In the Gospel accounts, this miracle immediately follows the exorcism at Gerasa and is combined with the miracle of the Daughter of Jairus. The incident occurred while Jesus was traveling to Jairus' house, amid a large crowd:
The woman's condition, which is not clear in terms of a modern medical diagnosis, is translated as an "issue of blood" in the King James Version and a "flux of blood" in the Wycliffe Bible and some other versions. In scholarly language she is often referred to by the original New Testament Greek term as the haemorrhoissa (? , "bleeding woman"). The text describes her as ? (gyn? haimorroousa d?deka et?), with haimorroousa being a verb in the active voice present participle ("having had a flow [rh?on], of blood [haima]"). Some scholars view it as menorrhagia; others as haemorrhoids.
Because of the continual bleeding, the woman would have been continually regarded in Jewish law as a niddah or menstruating woman, and so ceremonially unclean. In order to be regarded as clean, the flow of blood would need to stop for at least 7 days. Because of the constant bleeding, this woman lived in a continual state of uncleanness which would have brought upon her social and religious isolation.
Matthew's and Luke's accounts specify the "fringe" of his cloak, using a Greek word which also appears in Mark 6. According to the Catholic Encyclopedia article on fringes in scripture, the Pharisees (one of the sects of Second Temple Judaism) who were the progenitors of modern Rabbinic Judaism, were in the habit of wearing extra-long fringes or tassels (Matthew 23:5), a reference to the formative çîçîth (tzitzit). Because of the Pharisees' authority, people regarded the fringe with a mystical quality.
Eusebius, writing in the reign of Constantine I says he himself saw a pair of statues in bronze in Panease or Caesarea Philippi (on the Golan Heights in modern terms) of Jesus and the haemorrhoissa, sculpture being at this time an unusual form for the depiction of Jesus. By his description they resembled a sculptural version of the couple as they were shown in a number of paintings in the Catacombs of Rome (see illustration at top). He sees this in terms of ancient traditions of commemorating local notables rather than newer ones of Early Christian art. The statues were placed outside the house of the woman, who came from the city, and was called Veronica (meaning "true image"), according to the apocrypha Acts of Pilate and later tradition, which gave other details of her life.
When Julian the Apostate became emperor in 361 he instigated a programme to restore Hellenic paganism as the state religion. In Panease this resulted in the replacement of the statue of Christ, with results described by Sozomen, writing in the 440s:
However, it has been pointed out since the 19th century that the statues were probably a misunderstanding or distortion of a sculptural group in fact originally representing the submission of Judea to the Emperor Hadrian. Images of this particular coupling, typical of Roman Imperial adventus imagery, appear on a number of Hadrian's coins, after the suppression of the Bar Kokhba revolt of 132-136. The statues seem to have been buried in a landslide and some time later rediscovered and interpreted as Christian. Since Caesarea Philippi had been celebrated for its temple of the god Pan, a Christian tourist attraction was no doubt welcome news for the city's economy.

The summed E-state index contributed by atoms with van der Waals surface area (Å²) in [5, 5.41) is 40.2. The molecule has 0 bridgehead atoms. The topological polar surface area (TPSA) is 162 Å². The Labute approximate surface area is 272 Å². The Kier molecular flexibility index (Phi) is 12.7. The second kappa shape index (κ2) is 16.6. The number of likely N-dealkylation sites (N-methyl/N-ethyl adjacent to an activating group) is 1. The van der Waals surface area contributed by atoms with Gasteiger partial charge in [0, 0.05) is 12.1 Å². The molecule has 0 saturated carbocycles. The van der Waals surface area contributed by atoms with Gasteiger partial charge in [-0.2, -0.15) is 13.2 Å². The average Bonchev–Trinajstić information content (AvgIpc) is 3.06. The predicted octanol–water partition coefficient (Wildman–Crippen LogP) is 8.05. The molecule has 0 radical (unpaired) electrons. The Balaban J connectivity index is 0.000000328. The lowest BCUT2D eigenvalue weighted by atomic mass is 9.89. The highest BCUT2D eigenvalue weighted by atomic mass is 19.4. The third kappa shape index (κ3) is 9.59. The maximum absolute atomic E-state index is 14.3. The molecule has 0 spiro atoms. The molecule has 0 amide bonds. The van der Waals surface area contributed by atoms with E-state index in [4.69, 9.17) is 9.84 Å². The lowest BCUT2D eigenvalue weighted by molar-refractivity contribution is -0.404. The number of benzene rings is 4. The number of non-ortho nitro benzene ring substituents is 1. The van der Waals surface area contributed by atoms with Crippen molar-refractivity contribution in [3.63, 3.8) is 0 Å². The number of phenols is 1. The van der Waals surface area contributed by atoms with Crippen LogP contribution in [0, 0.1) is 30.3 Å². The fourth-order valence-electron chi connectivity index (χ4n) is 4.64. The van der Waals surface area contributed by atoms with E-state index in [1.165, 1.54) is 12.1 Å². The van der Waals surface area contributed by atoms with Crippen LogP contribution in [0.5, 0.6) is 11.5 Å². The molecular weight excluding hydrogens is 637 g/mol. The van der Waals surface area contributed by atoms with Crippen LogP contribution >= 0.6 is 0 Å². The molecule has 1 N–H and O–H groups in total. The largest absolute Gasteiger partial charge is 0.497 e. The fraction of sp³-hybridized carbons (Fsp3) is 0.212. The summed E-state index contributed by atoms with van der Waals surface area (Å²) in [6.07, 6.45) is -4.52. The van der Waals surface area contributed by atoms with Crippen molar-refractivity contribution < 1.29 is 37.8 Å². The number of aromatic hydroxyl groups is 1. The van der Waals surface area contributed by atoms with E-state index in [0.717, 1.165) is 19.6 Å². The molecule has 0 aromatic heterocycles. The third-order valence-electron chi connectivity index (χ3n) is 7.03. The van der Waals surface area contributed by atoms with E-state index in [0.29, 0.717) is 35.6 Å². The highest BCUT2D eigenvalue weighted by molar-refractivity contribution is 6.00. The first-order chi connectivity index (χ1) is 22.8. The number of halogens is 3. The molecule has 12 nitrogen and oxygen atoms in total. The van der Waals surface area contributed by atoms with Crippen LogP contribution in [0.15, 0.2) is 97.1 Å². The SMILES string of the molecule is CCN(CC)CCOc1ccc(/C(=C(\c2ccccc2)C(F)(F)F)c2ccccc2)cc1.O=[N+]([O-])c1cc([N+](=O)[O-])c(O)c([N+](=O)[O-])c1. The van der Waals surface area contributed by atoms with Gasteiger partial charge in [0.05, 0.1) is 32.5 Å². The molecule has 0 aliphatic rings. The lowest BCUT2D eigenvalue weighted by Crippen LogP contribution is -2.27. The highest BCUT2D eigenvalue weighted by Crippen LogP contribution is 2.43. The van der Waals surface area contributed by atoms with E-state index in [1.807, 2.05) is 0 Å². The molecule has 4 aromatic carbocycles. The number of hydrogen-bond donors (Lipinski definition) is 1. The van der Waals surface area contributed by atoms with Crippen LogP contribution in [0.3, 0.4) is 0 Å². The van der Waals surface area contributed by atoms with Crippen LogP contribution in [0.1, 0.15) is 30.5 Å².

Representations of the episode which seem clearly to draw on the lost statue, and so resemble surviving coins of the imperial image, appear rather frequently in Early Christian art, with several in the Catacombs of Rome, as illustrated above, on the Brescia Casket and Early Christian sarcophagi, and in mosaic cycles of the Life of Christ such as San Apollinare Nuovo in Ravenna. It continued to be depicted sometimes until the Gothic period, and then after the Renaissance.
The story was later elaborated in the 11th century in the West by adding that Christ gave her a portrait of himself on a cloth, with which she later cured Tiberius. This Western rival to the Image of Edessa or Mandylion eventually turned into the major Western icon of the Veil of Veronica, now with a different story for "Veronica". The linking of this image with the bearing of the cross in the Passion, and the miraculous appearance of the image was made by Roger d'Argenteuil's Bible in French in the 13th century, and gained further popularity following the internationally popular work, Meditations on the Life of Christ of about 1300 by a Pseudo-Bonaventuran author. It is also at this point that other depictions of the image change to include a crown of thorns, blood, and the expression of a man in pain, and the image became very common throughout Catholic Europe, forming part of the Arma Christi, and with the meeting of Jesus and Veronica becoming one of the Stations of the Cross.
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